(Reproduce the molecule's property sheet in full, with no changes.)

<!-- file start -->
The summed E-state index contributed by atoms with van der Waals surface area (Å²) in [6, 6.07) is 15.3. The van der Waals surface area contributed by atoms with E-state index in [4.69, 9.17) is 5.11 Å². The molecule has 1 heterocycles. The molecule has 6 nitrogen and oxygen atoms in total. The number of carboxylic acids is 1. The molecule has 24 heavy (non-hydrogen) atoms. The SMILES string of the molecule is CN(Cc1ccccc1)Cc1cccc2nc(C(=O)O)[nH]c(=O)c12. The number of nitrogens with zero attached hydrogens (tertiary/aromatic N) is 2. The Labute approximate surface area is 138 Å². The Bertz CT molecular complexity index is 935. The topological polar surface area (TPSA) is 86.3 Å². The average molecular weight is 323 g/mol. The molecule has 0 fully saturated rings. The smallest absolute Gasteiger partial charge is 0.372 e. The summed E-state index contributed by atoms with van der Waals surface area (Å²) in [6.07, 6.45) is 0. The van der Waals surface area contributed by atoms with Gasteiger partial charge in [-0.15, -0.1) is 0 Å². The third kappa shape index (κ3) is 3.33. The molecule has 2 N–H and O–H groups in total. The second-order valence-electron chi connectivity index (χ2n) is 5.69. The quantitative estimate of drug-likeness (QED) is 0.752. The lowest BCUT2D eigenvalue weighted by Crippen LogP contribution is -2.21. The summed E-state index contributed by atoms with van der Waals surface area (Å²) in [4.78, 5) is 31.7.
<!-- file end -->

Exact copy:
The summed E-state index contributed by atoms with van der Waals surface area (Å²) in [6, 6.07) is 15.3. The van der Waals surface area contributed by atoms with E-state index in [4.69, 9.17) is 5.11 Å². The molecule has 1 heterocycles. The molecule has 6 nitrogen and oxygen atoms in total. The number of carboxylic acids is 1. The molecule has 24 heavy (non-hydrogen) atoms. The SMILES string of the molecule is CN(Cc1ccccc1)Cc1cccc2nc(C(=O)O)[nH]c(=O)c12. The number of nitrogens with zero attached hydrogens (tertiary/aromatic N) is 2. The Labute approximate surface area is 138 Å². The Bertz CT molecular complexity index is 935. The topological polar surface area (TPSA) is 86.3 Å². The average molecular weight is 323 g/mol. The molecule has 0 fully saturated rings. The smallest absolute Gasteiger partial charge is 0.372 e. The summed E-state index contributed by atoms with van der Waals surface area (Å²) in [6.07, 6.45) is 0. The van der Waals surface area contributed by atoms with Gasteiger partial charge in [-0.15, -0.1) is 0 Å². The third kappa shape index (κ3) is 3.33. The molecule has 2 N–H and O–H groups in total. The second-order valence-electron chi connectivity index (χ2n) is 5.69. The quantitative estimate of drug-likeness (QED) is 0.752. The lowest BCUT2D eigenvalue weighted by Crippen LogP contribution is -2.21. The summed E-state index contributed by atoms with van der Waals surface area (Å²) in [4.78, 5) is 31.7.